The Tall Man Cometh
New York voters prefer Gov. Andrew Cuomo’s plan to fund universal pre-K with existing state money over Mayor Bill de Blasio’s plan to raise funds by taxing the rich, according to a new poll that is the latest bad news for the mayor’s signature plan.
A new Quinnipiac University poll out this morning shows that city voters back the governor’s plan to fund pre-k with no new tax over Mr. de Blasio’s plan to tax the city’s highest-income earners by a 49-40 percent margin–just within the poll’s margin of error. The number is higher, 47-37, across the state.
The question for Tuesday–at least according to the latest polls–is not whether Bill de Blasio will come in first, but whether he’ll face a runoff with Bill Thompson or Christine Quinn.
The city’s public advocate remains far ahead of his mayoral rivals a day before the primary, according to two new polls out last night and this morning. But one shows Mr. Thompson gaining steam.
Mayoral candidate Bill de Blasio has surpassed the 40 percent he needs to win the Democratic nomination without a runoff, at least according to the latest poll.
New Quinnipiac University numbers put the front-running Mr. de Blasio far ahead of the competition, with the support of 43 percent of likely voters. Former Comptroller Bill Thompson and City Council Speaker Christine Quinn are battling it out for second, the poll shows, with 20 percent and 18 percent of the vote, respectively.
And former Congressman Anthony Weiner remains far behind, with 7 percent, trailed by Comptroller John Liu with 4 percent, according to the poll, which comes exactly one week from primary day.
A day after two polls came out showing ex-Gov. Eliot Spitzer’s once-commanding lead in the comptroller’s race had vanished, another new poll tells quite a different story.
A New York Times poll released today found that Mr. Spitzer is still leading his opponent, Manhattan Borough President Scott Stringer, 50 to 35 percent among likely voters–a far cry from yesterday’s Quinnipiac poll, showing them tied, and another, from amNewYork and News 12 Long Island, showing them locked in a dead heat less than two weeks before the September 10 Democratic primary.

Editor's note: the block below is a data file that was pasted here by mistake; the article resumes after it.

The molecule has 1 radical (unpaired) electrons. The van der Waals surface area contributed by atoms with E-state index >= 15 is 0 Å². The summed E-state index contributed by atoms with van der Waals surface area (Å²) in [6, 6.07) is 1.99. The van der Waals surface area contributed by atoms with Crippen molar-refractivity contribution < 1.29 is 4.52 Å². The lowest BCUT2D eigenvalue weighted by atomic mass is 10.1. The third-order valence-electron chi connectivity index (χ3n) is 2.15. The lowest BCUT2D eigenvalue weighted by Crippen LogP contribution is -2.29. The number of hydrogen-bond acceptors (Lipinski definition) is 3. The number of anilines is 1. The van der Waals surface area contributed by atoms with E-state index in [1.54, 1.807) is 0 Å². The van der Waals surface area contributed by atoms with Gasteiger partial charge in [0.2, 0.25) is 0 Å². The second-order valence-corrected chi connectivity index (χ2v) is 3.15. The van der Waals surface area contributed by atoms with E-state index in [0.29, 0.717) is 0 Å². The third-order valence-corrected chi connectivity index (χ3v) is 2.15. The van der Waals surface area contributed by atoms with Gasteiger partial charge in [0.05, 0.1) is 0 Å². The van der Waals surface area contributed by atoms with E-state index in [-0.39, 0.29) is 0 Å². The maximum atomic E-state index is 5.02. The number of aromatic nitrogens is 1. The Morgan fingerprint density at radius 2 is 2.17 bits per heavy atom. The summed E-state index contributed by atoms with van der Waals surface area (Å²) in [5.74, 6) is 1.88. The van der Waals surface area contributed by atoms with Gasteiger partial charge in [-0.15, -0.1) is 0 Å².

If there was any question that Bill de Blasio is the mayoral race’s new front-runner, there isn’t any more.
A new poll conducted by Quinnipiac University has the city’s public advocate with 36 percent of the likely Democratic vote, placing him within reaching distance of avoiding a widely-expected runoff election.
On the day Scott Stringer debuted his first television ad of the comptroller’s race, former Gov. Eliot Spitzer opened up a 19-point lead over the Manhattan borough president, according to the latest Quinnipiac poll.
The ex-governor, who resigned in the wake of prostitution scandal five years ago and now faces strong opposition from the Democratic establishment, now leads Mr. Stringer 56 percent to 37 percent, according to the poll. Previously, the firm found a surprisingly close, 4–point race between the two.
ups and downs
Just weeks ago, Public Advocate Bill de Blasio’s campaign appeared to be treading water.
He was behind in the public polls. He had failed to unify labor. And the unlikely comeback candidacy of former Congressman Anthony Weiner—another outspoken, progressive with outer borough branding—seemed like the nail in the proverbial coffin, eliminating his path to victory.
But as it turns out, Mr. Weiner’s entry has turned into a blessing for Mr. de Blasio, at least as far as public polling is concerned.
Anthony Weiner’s candidacy is continuing to drop in the wake of revelations that he continued sexting random women long after he resigned from Congress, a new poll out this afternoon confirms. And that’s good news for his Democratic rivals, including Public Advocate Bill de Blasio.
The latest Quinnipiac University numbers show Mr. Weiner trailing the pack in fourth place, with the support of just 16 percent of the likely Democratic voters–a huge slide from his front-runner status just a month ago. And the majority of voters–53 percent–now think he should drop out of the race.
“I do not believe, anymore, that this is once in a lifetime, once in a hundred years, once in a generation or just a fluke,” Governor Andrew Cuomo declared a few days after Sandy blew through town, and it appears many New Yorkers agree with him. A new Quinnipiac poll out today finds that two out of three state residents believe their community will be hit by a serious storm sometime in the next decade.
What is remarkable, then, is that the same poll also found that almost nine out of 10 New Yorkers believe we should rebuild in the areas hit by the superstorm. But most New Yorkers also want to build back with greater resiliency. The poll found that 65 percent of those responding want improved building codes to be implemented before anything is rebuilt in the flood zones, while 23 percent believe communities should be built as they were. Only 8 percent want to prohibit redevelopment.
It’s starting to seem like Mayor Bloomberg is the only one who doesn’t think storm barriers are a worthwhile investment. Not only do Governor Cuomo, MTA chief Joe Lhota and both Jerry Nadler and Chuck Schumer think it’s a good idea, but so do 80 percent of New York City voters, according to a new Quinnipiac poll out today.
They were asked, specifically, if it was worth spending billions—no exact amount, or source of funds beyond the federal and state governments was given—on new waterfront infrastructure. Only 14 percent thought it was not worth the cost. Support was even higher when the pollsters asked if the cost was justified it if the storm protections could “reduce the cost of disruption and restoration.” Then, 88 percent supported the new infrastructure, compared to 6 percent who did not support.